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Feeding a hungry "To Do" list from difference sources

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Andrew Salvadore

Andrew Salvadore


Feeding a hungry "To Do" list from difference sources

Posted by Andrew Salvadore on .
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Feeding a hungry "To Do" list from difference sources

Posted by Andrew Salvadore on .

Moving from engineering to management means spending a lot more time in meetings. My calendar is a fairly close representation of my day's activities. Very often if it's not in the calendar it is not going to happen. Which is fine. Problem is there are also other things that I need to remember to get done. Over time I realised I still need to keep a "To Do" list but most importantly have a little side project to keep coding 😉.

In my efforts to improve my time management and focus, I have tried many different options in the past and the biggest challenge is always sticking to it. I tend to start full of energy and belief and then after a holiday or any sort of interruption I never get back to it.

Recently I started experimenting with a new Trello board to manage my day. So far I have been pretty consistent and it already survived a couple of holidays. I think the main difference is that everything is connected to the board and I can use it as a single planning tool.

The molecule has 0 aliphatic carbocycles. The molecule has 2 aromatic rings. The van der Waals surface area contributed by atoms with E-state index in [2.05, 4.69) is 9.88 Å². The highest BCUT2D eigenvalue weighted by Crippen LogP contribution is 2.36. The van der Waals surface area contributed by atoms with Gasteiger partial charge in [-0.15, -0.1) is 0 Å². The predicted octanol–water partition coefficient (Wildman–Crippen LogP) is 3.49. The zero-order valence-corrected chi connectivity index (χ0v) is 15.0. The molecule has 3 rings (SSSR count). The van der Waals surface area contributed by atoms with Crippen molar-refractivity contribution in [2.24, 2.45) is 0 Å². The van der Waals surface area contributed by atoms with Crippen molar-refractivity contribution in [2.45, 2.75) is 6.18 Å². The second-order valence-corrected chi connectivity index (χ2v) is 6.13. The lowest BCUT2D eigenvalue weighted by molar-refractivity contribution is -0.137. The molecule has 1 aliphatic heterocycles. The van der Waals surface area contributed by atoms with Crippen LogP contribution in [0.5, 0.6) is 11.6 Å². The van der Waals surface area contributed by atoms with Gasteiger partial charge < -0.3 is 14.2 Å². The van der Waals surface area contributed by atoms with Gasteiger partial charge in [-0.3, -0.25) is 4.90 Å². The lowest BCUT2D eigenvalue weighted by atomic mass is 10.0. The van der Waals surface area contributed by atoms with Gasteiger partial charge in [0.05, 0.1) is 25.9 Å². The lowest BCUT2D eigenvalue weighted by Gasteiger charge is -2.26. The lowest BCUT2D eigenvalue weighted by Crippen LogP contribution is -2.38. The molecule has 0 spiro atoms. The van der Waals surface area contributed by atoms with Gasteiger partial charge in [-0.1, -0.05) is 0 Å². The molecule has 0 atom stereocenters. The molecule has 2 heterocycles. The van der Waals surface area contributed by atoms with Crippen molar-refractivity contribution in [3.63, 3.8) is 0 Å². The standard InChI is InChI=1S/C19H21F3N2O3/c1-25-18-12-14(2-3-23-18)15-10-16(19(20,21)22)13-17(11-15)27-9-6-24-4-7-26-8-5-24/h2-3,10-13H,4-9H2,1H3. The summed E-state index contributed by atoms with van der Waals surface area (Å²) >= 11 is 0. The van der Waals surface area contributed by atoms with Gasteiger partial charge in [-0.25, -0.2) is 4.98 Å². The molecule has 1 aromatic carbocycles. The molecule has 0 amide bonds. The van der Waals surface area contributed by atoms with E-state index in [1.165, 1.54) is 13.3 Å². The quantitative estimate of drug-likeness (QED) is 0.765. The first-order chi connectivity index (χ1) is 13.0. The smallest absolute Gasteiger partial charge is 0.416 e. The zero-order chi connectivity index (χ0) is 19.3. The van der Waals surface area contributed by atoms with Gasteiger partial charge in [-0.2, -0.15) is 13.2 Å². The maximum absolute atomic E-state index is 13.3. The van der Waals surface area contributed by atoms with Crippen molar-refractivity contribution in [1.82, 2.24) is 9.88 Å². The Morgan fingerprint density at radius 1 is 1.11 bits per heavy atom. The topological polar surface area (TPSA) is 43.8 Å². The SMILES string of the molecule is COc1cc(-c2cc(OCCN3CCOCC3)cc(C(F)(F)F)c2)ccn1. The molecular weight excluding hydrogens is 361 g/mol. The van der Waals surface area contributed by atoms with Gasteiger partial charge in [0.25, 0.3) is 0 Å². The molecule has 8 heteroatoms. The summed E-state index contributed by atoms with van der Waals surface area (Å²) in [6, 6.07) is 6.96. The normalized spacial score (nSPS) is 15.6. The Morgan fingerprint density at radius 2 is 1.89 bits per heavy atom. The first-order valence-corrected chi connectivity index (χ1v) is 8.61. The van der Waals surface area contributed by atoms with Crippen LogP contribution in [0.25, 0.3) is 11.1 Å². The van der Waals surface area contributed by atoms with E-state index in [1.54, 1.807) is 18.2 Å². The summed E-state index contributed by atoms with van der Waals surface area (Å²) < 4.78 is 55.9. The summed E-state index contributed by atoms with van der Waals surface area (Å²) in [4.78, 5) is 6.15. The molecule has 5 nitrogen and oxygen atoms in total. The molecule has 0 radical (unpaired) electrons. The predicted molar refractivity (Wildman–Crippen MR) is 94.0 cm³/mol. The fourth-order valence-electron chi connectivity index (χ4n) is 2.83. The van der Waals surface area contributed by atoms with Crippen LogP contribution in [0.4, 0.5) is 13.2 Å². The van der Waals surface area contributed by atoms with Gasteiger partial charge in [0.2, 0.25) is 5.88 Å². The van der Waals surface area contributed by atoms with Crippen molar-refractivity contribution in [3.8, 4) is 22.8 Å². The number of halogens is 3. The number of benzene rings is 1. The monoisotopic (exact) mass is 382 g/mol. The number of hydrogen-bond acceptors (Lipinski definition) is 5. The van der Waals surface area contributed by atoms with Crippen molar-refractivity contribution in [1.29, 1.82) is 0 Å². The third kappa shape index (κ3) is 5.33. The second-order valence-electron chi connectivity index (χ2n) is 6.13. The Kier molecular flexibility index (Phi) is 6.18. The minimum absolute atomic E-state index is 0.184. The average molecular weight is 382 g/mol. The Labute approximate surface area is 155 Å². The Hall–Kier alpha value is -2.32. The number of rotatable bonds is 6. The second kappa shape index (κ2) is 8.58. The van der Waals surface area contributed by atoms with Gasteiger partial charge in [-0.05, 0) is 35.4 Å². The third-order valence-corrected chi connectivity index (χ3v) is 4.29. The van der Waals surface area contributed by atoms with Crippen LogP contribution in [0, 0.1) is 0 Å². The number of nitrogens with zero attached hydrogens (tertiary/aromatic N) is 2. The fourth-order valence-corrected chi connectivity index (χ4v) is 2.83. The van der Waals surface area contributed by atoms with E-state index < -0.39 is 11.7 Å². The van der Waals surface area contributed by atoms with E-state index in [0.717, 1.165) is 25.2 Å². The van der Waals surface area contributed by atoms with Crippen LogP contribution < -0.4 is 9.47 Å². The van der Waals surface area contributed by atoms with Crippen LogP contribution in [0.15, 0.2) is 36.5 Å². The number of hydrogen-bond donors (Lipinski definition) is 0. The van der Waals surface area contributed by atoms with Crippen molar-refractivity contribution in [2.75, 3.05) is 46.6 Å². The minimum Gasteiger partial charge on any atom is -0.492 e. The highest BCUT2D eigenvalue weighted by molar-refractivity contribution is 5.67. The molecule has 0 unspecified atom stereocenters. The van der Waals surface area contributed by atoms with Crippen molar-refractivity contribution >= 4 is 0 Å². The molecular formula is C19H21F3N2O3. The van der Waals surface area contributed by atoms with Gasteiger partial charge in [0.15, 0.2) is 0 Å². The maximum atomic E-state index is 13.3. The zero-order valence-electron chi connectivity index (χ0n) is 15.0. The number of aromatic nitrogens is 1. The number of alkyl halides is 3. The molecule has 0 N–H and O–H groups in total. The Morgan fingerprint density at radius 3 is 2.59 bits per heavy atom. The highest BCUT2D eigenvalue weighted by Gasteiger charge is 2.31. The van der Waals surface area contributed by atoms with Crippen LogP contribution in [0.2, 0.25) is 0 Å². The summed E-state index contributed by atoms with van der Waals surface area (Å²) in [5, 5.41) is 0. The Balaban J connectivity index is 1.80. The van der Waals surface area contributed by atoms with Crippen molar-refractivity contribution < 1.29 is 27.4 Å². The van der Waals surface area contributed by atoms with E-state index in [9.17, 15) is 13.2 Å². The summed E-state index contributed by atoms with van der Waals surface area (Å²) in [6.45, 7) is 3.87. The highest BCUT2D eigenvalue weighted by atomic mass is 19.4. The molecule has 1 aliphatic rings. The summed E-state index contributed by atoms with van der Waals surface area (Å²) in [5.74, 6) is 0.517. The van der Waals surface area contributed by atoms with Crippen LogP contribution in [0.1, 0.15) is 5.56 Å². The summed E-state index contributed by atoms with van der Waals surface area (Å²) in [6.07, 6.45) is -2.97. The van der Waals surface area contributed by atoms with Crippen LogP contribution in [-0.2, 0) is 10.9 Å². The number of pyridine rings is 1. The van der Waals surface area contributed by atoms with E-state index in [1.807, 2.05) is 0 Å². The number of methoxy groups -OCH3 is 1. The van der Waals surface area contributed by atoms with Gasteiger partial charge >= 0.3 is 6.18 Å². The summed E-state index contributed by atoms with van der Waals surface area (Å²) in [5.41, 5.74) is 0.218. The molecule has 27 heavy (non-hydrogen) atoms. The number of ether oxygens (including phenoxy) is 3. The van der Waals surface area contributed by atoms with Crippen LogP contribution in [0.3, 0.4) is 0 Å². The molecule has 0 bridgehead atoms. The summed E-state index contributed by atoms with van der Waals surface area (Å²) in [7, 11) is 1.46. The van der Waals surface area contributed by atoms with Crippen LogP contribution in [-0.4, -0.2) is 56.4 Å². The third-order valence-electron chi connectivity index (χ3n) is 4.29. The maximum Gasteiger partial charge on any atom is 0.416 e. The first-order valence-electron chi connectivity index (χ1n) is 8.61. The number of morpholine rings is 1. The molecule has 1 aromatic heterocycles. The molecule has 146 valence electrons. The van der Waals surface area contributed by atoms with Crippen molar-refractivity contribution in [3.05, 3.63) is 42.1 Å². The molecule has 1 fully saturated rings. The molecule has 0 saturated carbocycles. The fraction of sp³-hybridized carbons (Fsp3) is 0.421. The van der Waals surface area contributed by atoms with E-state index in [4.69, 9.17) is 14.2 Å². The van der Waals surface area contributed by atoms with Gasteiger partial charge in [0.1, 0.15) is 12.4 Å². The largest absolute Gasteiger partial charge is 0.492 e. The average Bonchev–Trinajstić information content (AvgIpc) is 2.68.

I realised most of the items in my "To Do" list are mainly coming from:

  • My Calendar
  • Conversations with other people
  • Emails
  • Slack
  • My phone's others apps like Hacker News, Reddit, Twitter, and other things I want to follow up on.

Let's go over those one by one so I can show you how those are feeding a single board.

Calendar

The beauty of having cards for calendar events is that I use it to take notes as well. The trello search works pretty well when I then want to go back and find something.

For the calendar synchronisation itself I wrote a few lines of code using the node-google-calendar and the trello npm libraries. The code is fairly simple it just fetches the calendar events for a given day, does a bit of filtering for events I don't need as a card and then creates cards in a specific "To Sort" column.

const CalendarAPI = require('node-google-calendar');
const TrelloAPI = require("trello");
const joda = require('js-joda')
const rest = require('restler');


const ZonedDateTime = joda.ZonedDateTime;
const LocalTime = joda.LocalTime;
const LocalDate = joda.LocalDate;
const ZoneId = joda.ZoneId;

It required a bit of date manipulations so I used js-joda for that. The following method is what I use to build the calendar api request parameter. It take a relativeDay parameter where 0 means today, -1 yesterday, 1 tomorrow, etc.

function calendarRequestParams(relativeDay) {
    const lastMidnight = ZonedDateTime
    .of(LocalDate.now(), LocalTime.MIDNIGHT, ZoneId.SYSTEM)
        .withFixedOffsetZone()
    return {
        timeMin: lastMidnight.plusDays(relativeDay).toString(),
        timeMax: lastMidnight.plusDays(relativeDay + 1).toString(),
        showDeleted: false,
        singleEvents: true,
        fields: 'items(creator/displayName,end/dateTime,start/dateTime,summary,htmlLink,attendees/email,attendees/responseStatus,colorId)',
        orderBy: 'startTime'
    };
}